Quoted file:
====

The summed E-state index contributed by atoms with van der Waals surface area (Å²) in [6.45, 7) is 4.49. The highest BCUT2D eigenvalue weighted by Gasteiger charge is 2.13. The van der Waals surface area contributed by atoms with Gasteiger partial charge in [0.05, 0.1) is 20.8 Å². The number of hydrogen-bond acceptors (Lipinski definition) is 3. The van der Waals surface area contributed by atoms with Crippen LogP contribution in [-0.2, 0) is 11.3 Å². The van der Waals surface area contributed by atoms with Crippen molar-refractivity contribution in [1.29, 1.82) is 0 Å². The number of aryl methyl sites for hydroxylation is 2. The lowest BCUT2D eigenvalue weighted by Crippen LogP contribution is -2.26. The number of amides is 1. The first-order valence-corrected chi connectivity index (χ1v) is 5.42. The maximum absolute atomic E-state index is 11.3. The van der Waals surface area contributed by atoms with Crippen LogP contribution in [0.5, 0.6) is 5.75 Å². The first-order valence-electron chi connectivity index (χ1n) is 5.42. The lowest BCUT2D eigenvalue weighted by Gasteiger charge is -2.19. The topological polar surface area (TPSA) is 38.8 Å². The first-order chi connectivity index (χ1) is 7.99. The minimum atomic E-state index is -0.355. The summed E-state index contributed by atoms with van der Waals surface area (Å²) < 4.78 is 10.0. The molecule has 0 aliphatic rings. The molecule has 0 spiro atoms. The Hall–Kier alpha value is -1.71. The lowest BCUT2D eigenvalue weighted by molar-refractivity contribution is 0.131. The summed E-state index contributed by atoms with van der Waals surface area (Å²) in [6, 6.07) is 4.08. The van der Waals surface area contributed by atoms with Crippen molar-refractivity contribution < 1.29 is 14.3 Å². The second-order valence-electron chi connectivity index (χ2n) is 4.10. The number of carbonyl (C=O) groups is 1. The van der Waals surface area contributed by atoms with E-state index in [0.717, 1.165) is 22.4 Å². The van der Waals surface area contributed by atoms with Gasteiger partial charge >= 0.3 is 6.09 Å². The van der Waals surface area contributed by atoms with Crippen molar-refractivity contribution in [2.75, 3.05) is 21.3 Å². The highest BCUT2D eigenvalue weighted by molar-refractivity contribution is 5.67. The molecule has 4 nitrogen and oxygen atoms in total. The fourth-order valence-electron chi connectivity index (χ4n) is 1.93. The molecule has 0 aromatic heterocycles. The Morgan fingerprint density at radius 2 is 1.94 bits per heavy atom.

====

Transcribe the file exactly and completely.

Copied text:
The summed E-state index contributed by atoms with van der Waals surface area (Å²) in [6.45, 7) is 4.49. The highest BCUT2D eigenvalue weighted by Gasteiger charge is 2.13. The van der Waals surface area contributed by atoms with Gasteiger partial charge in [0.05, 0.1) is 20.8 Å². The number of hydrogen-bond acceptors (Lipinski definition) is 3. The van der Waals surface area contributed by atoms with Crippen LogP contribution in [-0.2, 0) is 11.3 Å². The van der Waals surface area contributed by atoms with Crippen molar-refractivity contribution in [1.29, 1.82) is 0 Å². The number of aryl methyl sites for hydroxylation is 2. The lowest BCUT2D eigenvalue weighted by Crippen LogP contribution is -2.26. The number of amides is 1. The first-order valence-corrected chi connectivity index (χ1v) is 5.42. The maximum absolute atomic E-state index is 11.3. The van der Waals surface area contributed by atoms with Crippen LogP contribution in [0.5, 0.6) is 5.75 Å². The first-order valence-electron chi connectivity index (χ1n) is 5.42. The lowest BCUT2D eigenvalue weighted by Gasteiger charge is -2.19. The topological polar surface area (TPSA) is 38.8 Å². The first-order chi connectivity index (χ1) is 7.99. The minimum atomic E-state index is -0.355. The summed E-state index contributed by atoms with van der Waals surface area (Å²) < 4.78 is 10.0. The molecule has 0 aliphatic rings. The molecule has 0 spiro atoms. The Hall–Kier alpha value is -1.71. The lowest BCUT2D eigenvalue weighted by molar-refractivity contribution is 0.131. The summed E-state index contributed by atoms with van der Waals surface area (Å²) in [6, 6.07) is 4.08. The van der Waals surface area contributed by atoms with Crippen molar-refractivity contribution < 1.29 is 14.3 Å². The second-order valence-electron chi connectivity index (χ2n) is 4.10. The number of carbonyl (C=O) groups is 1. The van der Waals surface area contributed by atoms with E-state index in [0.717, 1.165) is 22.4 Å². The van der Waals surface area contributed by atoms with Gasteiger partial charge >= 0.3 is 6.09 Å². The van der Waals surface area contributed by atoms with Crippen molar-refractivity contribution in [2.75, 3.05) is 21.3 Å². The highest BCUT2D eigenvalue weighted by molar-refractivity contribution is 5.67. The molecule has 4 nitrogen and oxygen atoms in total. The fourth-order valence-electron chi connectivity index (χ4n) is 1.93. The molecule has 0 aromatic heterocycles. The Morgan fingerprint density at radius 2 is 1.94 bits per heavy atom.